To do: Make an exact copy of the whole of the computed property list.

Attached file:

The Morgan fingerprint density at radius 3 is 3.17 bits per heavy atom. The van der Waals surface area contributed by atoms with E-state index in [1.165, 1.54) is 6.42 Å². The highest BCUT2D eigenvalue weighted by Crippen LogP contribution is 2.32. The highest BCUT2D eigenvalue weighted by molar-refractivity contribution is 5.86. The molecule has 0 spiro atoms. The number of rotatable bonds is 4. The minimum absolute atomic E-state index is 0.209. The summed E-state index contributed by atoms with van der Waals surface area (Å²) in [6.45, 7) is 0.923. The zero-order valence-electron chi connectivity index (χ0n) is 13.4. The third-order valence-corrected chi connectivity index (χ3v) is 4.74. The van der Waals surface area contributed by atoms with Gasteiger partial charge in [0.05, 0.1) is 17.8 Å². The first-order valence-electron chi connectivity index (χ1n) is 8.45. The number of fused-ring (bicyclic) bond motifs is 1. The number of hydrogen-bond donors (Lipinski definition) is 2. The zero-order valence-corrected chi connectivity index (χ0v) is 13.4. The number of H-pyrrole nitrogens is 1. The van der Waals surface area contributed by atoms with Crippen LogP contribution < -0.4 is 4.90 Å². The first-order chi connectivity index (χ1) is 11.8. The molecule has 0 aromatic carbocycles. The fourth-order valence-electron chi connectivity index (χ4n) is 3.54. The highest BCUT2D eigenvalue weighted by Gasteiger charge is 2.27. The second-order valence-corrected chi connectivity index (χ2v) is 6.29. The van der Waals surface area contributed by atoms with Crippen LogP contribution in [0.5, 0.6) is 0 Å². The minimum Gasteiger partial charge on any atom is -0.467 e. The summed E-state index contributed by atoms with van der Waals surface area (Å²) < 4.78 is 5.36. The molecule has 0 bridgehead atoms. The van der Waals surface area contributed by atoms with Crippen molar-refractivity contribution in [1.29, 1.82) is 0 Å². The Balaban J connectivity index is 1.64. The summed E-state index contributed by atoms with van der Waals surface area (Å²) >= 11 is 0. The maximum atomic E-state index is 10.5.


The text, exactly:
The Morgan fingerprint density at radius 3 is 3.17 bits per heavy atom. The van der Waals surface area contributed by atoms with E-state index in [1.165, 1.54) is 6.42 Å². The highest BCUT2D eigenvalue weighted by Crippen LogP contribution is 2.32. The highest BCUT2D eigenvalue weighted by molar-refractivity contribution is 5.86. The molecule has 0 spiro atoms. The number of rotatable bonds is 4. The minimum absolute atomic E-state index is 0.209. The summed E-state index contributed by atoms with van der Waals surface area (Å²) in [6.45, 7) is 0.923. The zero-order valence-electron chi connectivity index (χ0n) is 13.4. The third-order valence-corrected chi connectivity index (χ3v) is 4.74. The van der Waals surface area contributed by atoms with Gasteiger partial charge in [0.05, 0.1) is 17.8 Å². The first-order valence-electron chi connectivity index (χ1n) is 8.45. The number of fused-ring (bicyclic) bond motifs is 1. The number of hydrogen-bond donors (Lipinski definition) is 2. The zero-order valence-corrected chi connectivity index (χ0v) is 13.4. The number of H-pyrrole nitrogens is 1. The van der Waals surface area contributed by atoms with Crippen LogP contribution < -0.4 is 4.90 Å². The first-order chi connectivity index (χ1) is 11.8. The molecule has 0 aromatic carbocycles. The fourth-order valence-electron chi connectivity index (χ4n) is 3.54. The highest BCUT2D eigenvalue weighted by Gasteiger charge is 2.27. The second-order valence-corrected chi connectivity index (χ2v) is 6.29. The van der Waals surface area contributed by atoms with Crippen LogP contribution in [0.5, 0.6) is 0 Å². The minimum Gasteiger partial charge on any atom is -0.467 e. The summed E-state index contributed by atoms with van der Waals surface area (Å²) < 4.78 is 5.36. The molecule has 0 bridgehead atoms. The van der Waals surface area contributed by atoms with Crippen molar-refractivity contribution in [1.29, 1.82) is 0 Å². The Balaban J connectivity index is 1.64. The summed E-state index contributed by atoms with van der Waals surface area (Å²) >= 11 is 0. The maximum atomic E-state index is 10.5.